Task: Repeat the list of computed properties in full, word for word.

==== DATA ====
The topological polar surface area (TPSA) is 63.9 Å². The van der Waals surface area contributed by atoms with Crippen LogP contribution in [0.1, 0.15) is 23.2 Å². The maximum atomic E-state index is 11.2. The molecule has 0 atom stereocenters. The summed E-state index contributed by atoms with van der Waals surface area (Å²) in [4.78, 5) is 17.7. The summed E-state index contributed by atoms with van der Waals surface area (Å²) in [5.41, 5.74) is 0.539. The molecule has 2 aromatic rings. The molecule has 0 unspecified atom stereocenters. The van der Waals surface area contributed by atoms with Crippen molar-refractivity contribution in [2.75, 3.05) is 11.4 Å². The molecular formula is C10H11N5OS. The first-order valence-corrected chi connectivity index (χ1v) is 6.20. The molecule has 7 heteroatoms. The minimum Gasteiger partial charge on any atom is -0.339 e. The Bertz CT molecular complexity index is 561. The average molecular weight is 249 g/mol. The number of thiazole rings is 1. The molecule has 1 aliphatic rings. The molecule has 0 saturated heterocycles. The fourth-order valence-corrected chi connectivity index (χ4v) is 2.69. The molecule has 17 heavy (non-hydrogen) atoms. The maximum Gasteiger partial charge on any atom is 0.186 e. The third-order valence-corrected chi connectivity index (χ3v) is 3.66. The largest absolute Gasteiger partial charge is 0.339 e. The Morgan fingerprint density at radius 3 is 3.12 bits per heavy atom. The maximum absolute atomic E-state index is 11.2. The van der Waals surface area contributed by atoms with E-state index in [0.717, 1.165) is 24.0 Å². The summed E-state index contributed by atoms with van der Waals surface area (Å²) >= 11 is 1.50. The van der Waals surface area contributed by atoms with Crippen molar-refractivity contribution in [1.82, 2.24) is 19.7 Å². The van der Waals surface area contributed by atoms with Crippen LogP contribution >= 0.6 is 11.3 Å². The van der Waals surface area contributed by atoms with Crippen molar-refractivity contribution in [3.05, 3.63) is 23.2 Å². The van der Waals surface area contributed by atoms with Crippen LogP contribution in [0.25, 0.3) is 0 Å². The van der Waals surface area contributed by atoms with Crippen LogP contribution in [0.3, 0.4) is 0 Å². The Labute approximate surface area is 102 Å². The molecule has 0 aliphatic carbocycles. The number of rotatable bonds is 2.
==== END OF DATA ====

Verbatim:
The topological polar surface area (TPSA) is 63.9 Å². The van der Waals surface area contributed by atoms with Crippen LogP contribution in [0.1, 0.15) is 23.2 Å². The maximum atomic E-state index is 11.2. The molecule has 0 atom stereocenters. The summed E-state index contributed by atoms with van der Waals surface area (Å²) in [4.78, 5) is 17.7. The summed E-state index contributed by atoms with van der Waals surface area (Å²) in [5.41, 5.74) is 0.539. The molecule has 2 aromatic rings. The molecule has 0 unspecified atom stereocenters. The van der Waals surface area contributed by atoms with Crippen molar-refractivity contribution in [2.75, 3.05) is 11.4 Å². The molecular formula is C10H11N5OS. The first-order valence-corrected chi connectivity index (χ1v) is 6.20. The molecule has 7 heteroatoms. The minimum Gasteiger partial charge on any atom is -0.339 e. The Bertz CT molecular complexity index is 561. The average molecular weight is 249 g/mol. The number of thiazole rings is 1. The molecule has 1 aliphatic rings. The molecule has 0 saturated heterocycles. The fourth-order valence-corrected chi connectivity index (χ4v) is 2.69. The molecule has 17 heavy (non-hydrogen) atoms. The maximum Gasteiger partial charge on any atom is 0.186 e. The third-order valence-corrected chi connectivity index (χ3v) is 3.66. The largest absolute Gasteiger partial charge is 0.339 e. The Morgan fingerprint density at radius 3 is 3.12 bits per heavy atom. The maximum absolute atomic E-state index is 11.2. The van der Waals surface area contributed by atoms with E-state index in [0.717, 1.165) is 24.0 Å². The summed E-state index contributed by atoms with van der Waals surface area (Å²) >= 11 is 1.50. The van der Waals surface area contributed by atoms with Crippen molar-refractivity contribution in [1.82, 2.24) is 19.7 Å². The van der Waals surface area contributed by atoms with Crippen LogP contribution >= 0.6 is 11.3 Å². The van der Waals surface area contributed by atoms with Crippen molar-refractivity contribution in [3.05, 3.63) is 23.2 Å². The van der Waals surface area contributed by atoms with Crippen LogP contribution in [0.25, 0.3) is 0 Å². The van der Waals surface area contributed by atoms with Crippen LogP contribution in [0.3, 0.4) is 0 Å². The Labute approximate surface area is 102 Å². The molecule has 0 aliphatic carbocycles. The number of rotatable bonds is 2.